Whyte et al. reported their observations in a regional toxicology center. They found that a small rise in the INR is common after acetaminophen poisoning without liver injury. This appears to be caused by inhibition of clotting factor VII. This would account for the interaction between acetaminophen and warfarin.
                  My opinion is that the theories of Lehman and Whyte do not contradict each other. They are probably both involved in explaining what Hylek observed.
                  Addendum: Many of you may be familiar with other websites and a story that ran on CNN stating that acetaminophen and warfarin is a harmful combination. Since I wrote this page, I have had an opportunity to speak with Dr. Hylek. She regretted giving the interview, which was edited to make it appear that she was stating that this combination was harmful.
                  References:
                  Hylek EM et al. Acetaminophen and other risk factors for excessive warfarin anticoagulation. JAMA 1998;279:657-662.
                  Lehmann DE. Enzymatic shunting: resolving the acetaminophen-warfarin controversy. Pharmacotherapy 2000; 20:1464-1468.
                  Whyte IM et al. Acetaminophen causes an increased International Normalized Ratio by reducing functional factor VII. Ther Drug Monit 2000;742-748.
                  Remember that nothing on these pages should encourage you to start or stop taking any medication. You should consult with your physician. Many interacting medications can be safely taken if the INR is monitored frequently. Stopping an interacting medication can upset the balance between warfarin and other medications.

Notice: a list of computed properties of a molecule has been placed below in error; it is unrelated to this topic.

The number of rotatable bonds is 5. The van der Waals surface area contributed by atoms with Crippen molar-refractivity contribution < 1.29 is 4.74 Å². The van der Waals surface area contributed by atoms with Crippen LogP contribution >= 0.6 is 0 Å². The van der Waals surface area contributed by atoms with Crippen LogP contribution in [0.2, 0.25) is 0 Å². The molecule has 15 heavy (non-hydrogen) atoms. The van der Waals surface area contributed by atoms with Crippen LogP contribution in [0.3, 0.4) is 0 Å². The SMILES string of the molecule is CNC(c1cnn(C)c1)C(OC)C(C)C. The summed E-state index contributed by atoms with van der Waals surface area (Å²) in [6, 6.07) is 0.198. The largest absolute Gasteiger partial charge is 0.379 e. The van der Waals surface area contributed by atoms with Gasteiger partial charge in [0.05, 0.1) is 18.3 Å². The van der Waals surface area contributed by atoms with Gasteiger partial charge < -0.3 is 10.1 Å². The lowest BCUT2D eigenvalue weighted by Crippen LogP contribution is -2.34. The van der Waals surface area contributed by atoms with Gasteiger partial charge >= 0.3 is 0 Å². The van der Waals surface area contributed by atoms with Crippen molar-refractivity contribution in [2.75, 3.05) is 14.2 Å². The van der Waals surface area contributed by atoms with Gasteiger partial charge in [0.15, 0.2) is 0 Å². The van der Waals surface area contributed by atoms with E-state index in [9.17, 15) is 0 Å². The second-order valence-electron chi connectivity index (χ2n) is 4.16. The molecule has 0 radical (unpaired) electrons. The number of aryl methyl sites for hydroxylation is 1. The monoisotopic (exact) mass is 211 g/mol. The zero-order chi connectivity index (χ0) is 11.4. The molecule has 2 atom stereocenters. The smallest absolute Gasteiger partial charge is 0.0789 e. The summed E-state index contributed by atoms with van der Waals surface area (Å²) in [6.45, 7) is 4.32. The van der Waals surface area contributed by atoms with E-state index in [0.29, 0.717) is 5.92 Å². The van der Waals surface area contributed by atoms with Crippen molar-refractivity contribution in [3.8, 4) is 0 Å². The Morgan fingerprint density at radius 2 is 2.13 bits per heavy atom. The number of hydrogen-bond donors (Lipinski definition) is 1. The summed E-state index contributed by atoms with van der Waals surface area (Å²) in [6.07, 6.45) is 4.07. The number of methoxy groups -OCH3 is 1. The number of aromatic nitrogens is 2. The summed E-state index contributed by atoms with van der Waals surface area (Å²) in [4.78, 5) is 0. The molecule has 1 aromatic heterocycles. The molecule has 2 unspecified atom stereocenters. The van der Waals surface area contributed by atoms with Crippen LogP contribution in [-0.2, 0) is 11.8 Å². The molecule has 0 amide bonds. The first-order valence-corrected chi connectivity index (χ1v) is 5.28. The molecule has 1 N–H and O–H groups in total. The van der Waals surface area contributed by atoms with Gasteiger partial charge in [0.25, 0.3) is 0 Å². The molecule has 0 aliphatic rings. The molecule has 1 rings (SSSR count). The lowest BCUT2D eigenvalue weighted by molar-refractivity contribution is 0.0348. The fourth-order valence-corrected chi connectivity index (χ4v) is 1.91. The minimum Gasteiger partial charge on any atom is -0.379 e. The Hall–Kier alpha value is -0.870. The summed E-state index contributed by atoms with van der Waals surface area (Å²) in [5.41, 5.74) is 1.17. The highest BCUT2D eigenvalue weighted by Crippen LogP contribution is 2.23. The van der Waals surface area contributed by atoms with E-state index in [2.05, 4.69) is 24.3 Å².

Comment


                  • #10
                    Earlier this year I had to take Tylenol for arthritis in my thumb. I did not exceed the daily dose recommended on the package. My INR went up substantially as a result. I test weekly and within that week the INR went from 3.7 to 5.1.
                    When I googled I found 1 reference to interactions between warfarin and Tylenol. If I remember correctly anything under 1400 mgs perday won't affect INR.
                    Mitral Valve Replacement Surgery, 1999
                    Home test weekly since January 2004-Coaguchek S
                    October 2006-Coaguchek XS
                    INR managed by anti-coagulation clinic